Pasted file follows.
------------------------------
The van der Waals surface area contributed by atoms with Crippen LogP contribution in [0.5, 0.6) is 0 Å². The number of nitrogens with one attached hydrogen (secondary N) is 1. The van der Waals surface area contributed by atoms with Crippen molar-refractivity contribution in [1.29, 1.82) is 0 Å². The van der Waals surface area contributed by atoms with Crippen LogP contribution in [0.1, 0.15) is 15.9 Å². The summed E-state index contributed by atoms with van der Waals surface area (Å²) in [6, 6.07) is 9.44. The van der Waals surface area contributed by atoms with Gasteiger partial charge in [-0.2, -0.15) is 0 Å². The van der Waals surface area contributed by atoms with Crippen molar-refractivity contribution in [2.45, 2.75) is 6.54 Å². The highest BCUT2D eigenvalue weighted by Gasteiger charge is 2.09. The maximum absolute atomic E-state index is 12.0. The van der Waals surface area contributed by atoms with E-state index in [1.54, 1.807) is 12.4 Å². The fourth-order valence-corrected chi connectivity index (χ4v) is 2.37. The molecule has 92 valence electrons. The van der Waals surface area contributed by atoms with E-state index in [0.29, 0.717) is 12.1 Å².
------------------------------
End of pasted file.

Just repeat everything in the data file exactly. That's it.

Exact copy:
The van der Waals surface area contributed by atoms with Crippen LogP contribution in [0.5, 0.6) is 0 Å². The number of nitrogens with one attached hydrogen (secondary N) is 1. The van der Waals surface area contributed by atoms with Crippen molar-refractivity contribution in [1.29, 1.82) is 0 Å². The van der Waals surface area contributed by atoms with Crippen LogP contribution in [0.1, 0.15) is 15.9 Å². The summed E-state index contributed by atoms with van der Waals surface area (Å²) in [6, 6.07) is 9.44. The van der Waals surface area contributed by atoms with Gasteiger partial charge in [-0.2, -0.15) is 0 Å². The van der Waals surface area contributed by atoms with Crippen molar-refractivity contribution in [2.45, 2.75) is 6.54 Å². The highest BCUT2D eigenvalue weighted by Gasteiger charge is 2.09. The maximum absolute atomic E-state index is 12.0. The van der Waals surface area contributed by atoms with E-state index in [1.54, 1.807) is 12.4 Å². The fourth-order valence-corrected chi connectivity index (χ4v) is 2.37. The molecule has 92 valence electrons. The van der Waals surface area contributed by atoms with E-state index in [0.29, 0.717) is 12.1 Å².